The research, led by personalized nutrition company ZOE and scientists from King’s College London, Harvard TH Chan School of Public Health and Massachusetts General Hospital, examined the effects of menopause on day-to-day metabolism and discovered that it was possible to reduce weight gain. during this time.
Dr Sarah Berry, lead author of the study, Senior Nutrition Scientist at ZOE and Associate Professor of Nutritional Science in the Department of Nutritional Science at King’s College London, says: “Menopause has historically been vastly understudied, and women have been underrepresented in health research, especially regarding diet and health.
“Our research shows that menopause is a time of major metabolic upheavals, which can have a significant impact on long-term health. These findings will help us provide simple yet more personalized nutrition and health advice with greater effectiveness in reducing the health burden of menopause.
Blood sugar levels
The study showed key differences in blood sugar levels and inflammation in pre- and post-menopausal women after eating.
However, the detrimental impact of menopause on blood sugar control, which poses risks for cardiovascular disease and type 2 diabetes, was found in both groups of women – highlighting that reduced blood sugar control n It wasn’t just something that happened when women got older.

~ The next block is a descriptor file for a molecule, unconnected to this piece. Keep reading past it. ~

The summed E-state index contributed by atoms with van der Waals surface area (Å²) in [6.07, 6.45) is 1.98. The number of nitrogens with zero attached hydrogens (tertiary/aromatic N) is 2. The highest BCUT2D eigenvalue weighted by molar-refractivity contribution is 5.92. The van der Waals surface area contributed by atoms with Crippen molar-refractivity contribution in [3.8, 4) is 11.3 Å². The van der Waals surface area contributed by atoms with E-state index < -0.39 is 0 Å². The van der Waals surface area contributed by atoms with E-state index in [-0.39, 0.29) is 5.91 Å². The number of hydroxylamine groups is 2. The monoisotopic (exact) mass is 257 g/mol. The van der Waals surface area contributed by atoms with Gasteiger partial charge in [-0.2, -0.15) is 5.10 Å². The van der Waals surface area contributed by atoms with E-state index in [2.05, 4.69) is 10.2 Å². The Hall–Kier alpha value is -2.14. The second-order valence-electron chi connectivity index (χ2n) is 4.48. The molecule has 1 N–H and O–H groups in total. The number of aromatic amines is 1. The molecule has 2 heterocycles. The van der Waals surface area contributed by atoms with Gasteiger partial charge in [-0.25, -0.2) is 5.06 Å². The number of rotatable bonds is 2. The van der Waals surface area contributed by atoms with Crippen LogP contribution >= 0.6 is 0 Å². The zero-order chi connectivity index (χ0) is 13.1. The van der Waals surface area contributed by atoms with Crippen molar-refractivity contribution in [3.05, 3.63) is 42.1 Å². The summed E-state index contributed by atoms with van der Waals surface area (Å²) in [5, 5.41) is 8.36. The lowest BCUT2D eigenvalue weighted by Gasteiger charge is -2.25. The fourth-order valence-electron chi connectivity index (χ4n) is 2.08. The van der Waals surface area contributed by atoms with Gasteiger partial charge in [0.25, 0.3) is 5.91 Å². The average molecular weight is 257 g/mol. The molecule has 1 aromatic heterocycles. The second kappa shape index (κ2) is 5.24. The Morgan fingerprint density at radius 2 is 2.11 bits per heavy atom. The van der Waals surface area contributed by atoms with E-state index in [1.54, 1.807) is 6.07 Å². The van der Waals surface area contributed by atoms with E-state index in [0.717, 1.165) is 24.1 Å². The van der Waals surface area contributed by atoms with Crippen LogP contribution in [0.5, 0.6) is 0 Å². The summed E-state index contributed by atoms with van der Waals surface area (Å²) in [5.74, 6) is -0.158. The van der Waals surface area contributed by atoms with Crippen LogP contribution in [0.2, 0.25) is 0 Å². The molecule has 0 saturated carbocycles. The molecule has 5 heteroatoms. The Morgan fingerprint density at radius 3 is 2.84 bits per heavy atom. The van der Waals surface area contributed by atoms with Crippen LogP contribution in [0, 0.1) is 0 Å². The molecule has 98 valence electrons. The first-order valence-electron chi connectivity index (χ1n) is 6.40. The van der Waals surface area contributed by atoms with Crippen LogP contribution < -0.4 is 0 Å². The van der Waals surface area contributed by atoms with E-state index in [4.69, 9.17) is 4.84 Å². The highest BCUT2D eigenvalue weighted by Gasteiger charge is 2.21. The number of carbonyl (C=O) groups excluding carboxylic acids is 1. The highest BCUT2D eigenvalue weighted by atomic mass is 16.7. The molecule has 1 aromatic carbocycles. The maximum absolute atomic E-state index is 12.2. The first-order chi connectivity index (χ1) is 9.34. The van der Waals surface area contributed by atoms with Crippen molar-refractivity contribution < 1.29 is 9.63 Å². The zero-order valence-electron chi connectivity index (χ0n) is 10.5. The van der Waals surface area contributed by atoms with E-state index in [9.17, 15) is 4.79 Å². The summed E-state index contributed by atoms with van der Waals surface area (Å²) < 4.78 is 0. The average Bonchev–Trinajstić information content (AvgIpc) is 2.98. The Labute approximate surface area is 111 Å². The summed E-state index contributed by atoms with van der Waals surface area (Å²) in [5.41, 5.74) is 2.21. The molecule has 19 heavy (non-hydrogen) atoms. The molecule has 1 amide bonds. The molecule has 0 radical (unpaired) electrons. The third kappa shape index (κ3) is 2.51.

Research also found that increased body fat and inflammation during menopause was controlled, in part, by the microbiome and poor diet. Thus, dietary changes could help limit the adverse consequences of menopause on women’s health.
Additionally, post-menopausal women consumed more dietary sugars and slept worse than their pre-menopausal counterparts, according to the study. Both of these factors are linked to an increased risk of type 1 and type 2 diabetes, cardiovascular disease and obesity.
Diet and lifestyle changes
Kate Bermingham, first author of the paper from King’s College London, adds: “ZOE’s PREDICT study gives us the opportunity to study the nutrition and health of thousands of people on an unprecedented scale, breadth and depth.
“Our insights are helping to unravel the complex links between lifestyle, hormones, metabolism and health in a way that was simply not possible before. Small changes in diet and lifestyle have the potential to make a big difference in how women manage their symptoms and improve this transition.
According to ZOE, research suggests that there is a need for more personalized nutritional and lifestyle advice for women at different stages of life, which takes into account their individual metabolic responses, hormonal status and microbiome in evolution.
Dr. Berry concludes: “The good news is that what you eat can partially reduce the adverse health effects of menopause, either directly by reducing inflammation and blood sugar spikes, or indirectly by altering the microbiome to a more favorable composition.
“ZOE’s personalized nutrition program promotes healthy gut microbiota and targets diet-induced inflammation, postprandial responses and body weight. We are committed to continuing to integrate our scientific knowledge of menopause into our program to better support women through menopause.
Source: The Lancet
Published online: https://papers.ssrn.com/sol3/papers.cfm?abstract_id=4051462
“Menopause is associated with postprandial metabolism, metabolic health and lifestyle: the ZOE PREDICT study”
Authors: Kate Bermingham et al.